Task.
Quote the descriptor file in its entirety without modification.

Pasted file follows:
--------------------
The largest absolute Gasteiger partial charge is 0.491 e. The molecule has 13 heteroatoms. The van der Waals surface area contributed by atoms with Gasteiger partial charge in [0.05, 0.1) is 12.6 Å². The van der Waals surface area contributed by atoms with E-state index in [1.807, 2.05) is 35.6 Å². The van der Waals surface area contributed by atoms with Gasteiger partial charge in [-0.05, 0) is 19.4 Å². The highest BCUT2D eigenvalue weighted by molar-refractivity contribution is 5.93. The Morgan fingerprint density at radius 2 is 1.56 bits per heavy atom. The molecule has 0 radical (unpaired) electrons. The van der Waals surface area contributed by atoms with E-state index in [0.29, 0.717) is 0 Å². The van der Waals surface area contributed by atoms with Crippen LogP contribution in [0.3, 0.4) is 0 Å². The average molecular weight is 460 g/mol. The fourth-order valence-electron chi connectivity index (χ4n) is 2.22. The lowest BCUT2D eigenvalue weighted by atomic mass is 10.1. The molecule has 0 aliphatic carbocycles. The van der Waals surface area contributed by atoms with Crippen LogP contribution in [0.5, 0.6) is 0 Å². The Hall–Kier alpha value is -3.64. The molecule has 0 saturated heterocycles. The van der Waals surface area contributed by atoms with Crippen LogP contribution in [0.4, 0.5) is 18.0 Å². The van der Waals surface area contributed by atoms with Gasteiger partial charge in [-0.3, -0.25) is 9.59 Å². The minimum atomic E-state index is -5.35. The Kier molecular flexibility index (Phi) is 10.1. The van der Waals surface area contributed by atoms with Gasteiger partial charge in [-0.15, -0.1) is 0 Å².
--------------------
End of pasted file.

The largest absolute Gasteiger partial charge is 0.491 e. The molecule has 13 heteroatoms. The van der Waals surface area contributed by atoms with Gasteiger partial charge in [0.05, 0.1) is 12.6 Å². The van der Waals surface area contributed by atoms with E-state index in [1.807, 2.05) is 35.6 Å². The van der Waals surface area contributed by atoms with Gasteiger partial charge in [-0.05, 0) is 19.4 Å². The highest BCUT2D eigenvalue weighted by molar-refractivity contribution is 5.93. The Morgan fingerprint density at radius 2 is 1.56 bits per heavy atom. The molecule has 0 radical (unpaired) electrons. The van der Waals surface area contributed by atoms with E-state index in [0.29, 0.717) is 0 Å². The van der Waals surface area contributed by atoms with Crippen LogP contribution in [0.3, 0.4) is 0 Å². The average molecular weight is 460 g/mol. The fourth-order valence-electron chi connectivity index (χ4n) is 2.22. The lowest BCUT2D eigenvalue weighted by atomic mass is 10.1. The molecule has 0 aliphatic carbocycles. The van der Waals surface area contributed by atoms with Crippen LogP contribution in [0.5, 0.6) is 0 Å². The Hall–Kier alpha value is -3.64. The molecule has 0 saturated heterocycles. The van der Waals surface area contributed by atoms with Crippen LogP contribution in [0.4, 0.5) is 18.0 Å². The van der Waals surface area contributed by atoms with Gasteiger partial charge in [-0.3, -0.25) is 9.59 Å². The minimum atomic E-state index is -5.35. The Kier molecular flexibility index (Phi) is 10.1. The van der Waals surface area contributed by atoms with Gasteiger partial charge in [-0.15, -0.1) is 0 Å².